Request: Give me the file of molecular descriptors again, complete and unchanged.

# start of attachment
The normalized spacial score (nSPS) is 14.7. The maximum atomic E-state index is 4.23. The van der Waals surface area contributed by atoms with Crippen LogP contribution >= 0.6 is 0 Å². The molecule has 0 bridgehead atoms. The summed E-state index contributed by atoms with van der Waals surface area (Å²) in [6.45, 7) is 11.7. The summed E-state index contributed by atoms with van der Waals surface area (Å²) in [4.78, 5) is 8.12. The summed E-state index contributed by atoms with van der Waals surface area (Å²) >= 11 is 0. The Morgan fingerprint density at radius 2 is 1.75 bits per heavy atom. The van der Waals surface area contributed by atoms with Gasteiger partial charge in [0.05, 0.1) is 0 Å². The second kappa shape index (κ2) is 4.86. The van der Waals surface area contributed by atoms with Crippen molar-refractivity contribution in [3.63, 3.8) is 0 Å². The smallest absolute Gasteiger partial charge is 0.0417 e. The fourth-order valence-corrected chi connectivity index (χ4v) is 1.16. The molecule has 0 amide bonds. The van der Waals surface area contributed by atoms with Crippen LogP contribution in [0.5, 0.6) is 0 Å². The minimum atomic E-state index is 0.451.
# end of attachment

The normalized spacial score (nSPS) is 14.7. The maximum atomic E-state index is 4.23. The van der Waals surface area contributed by atoms with Crippen LogP contribution >= 0.6 is 0 Å². The molecule has 0 bridgehead atoms. The summed E-state index contributed by atoms with van der Waals surface area (Å²) in [6.45, 7) is 11.7. The summed E-state index contributed by atoms with van der Waals surface area (Å²) in [4.78, 5) is 8.12. The summed E-state index contributed by atoms with van der Waals surface area (Å²) >= 11 is 0. The Morgan fingerprint density at radius 2 is 1.75 bits per heavy atom. The van der Waals surface area contributed by atoms with Gasteiger partial charge in [0.05, 0.1) is 0 Å². The second kappa shape index (κ2) is 4.86. The van der Waals surface area contributed by atoms with Crippen molar-refractivity contribution in [3.63, 3.8) is 0 Å². The smallest absolute Gasteiger partial charge is 0.0417 e. The fourth-order valence-corrected chi connectivity index (χ4v) is 1.16. The molecule has 0 amide bonds. The van der Waals surface area contributed by atoms with Crippen LogP contribution in [0.5, 0.6) is 0 Å². The minimum atomic E-state index is 0.451.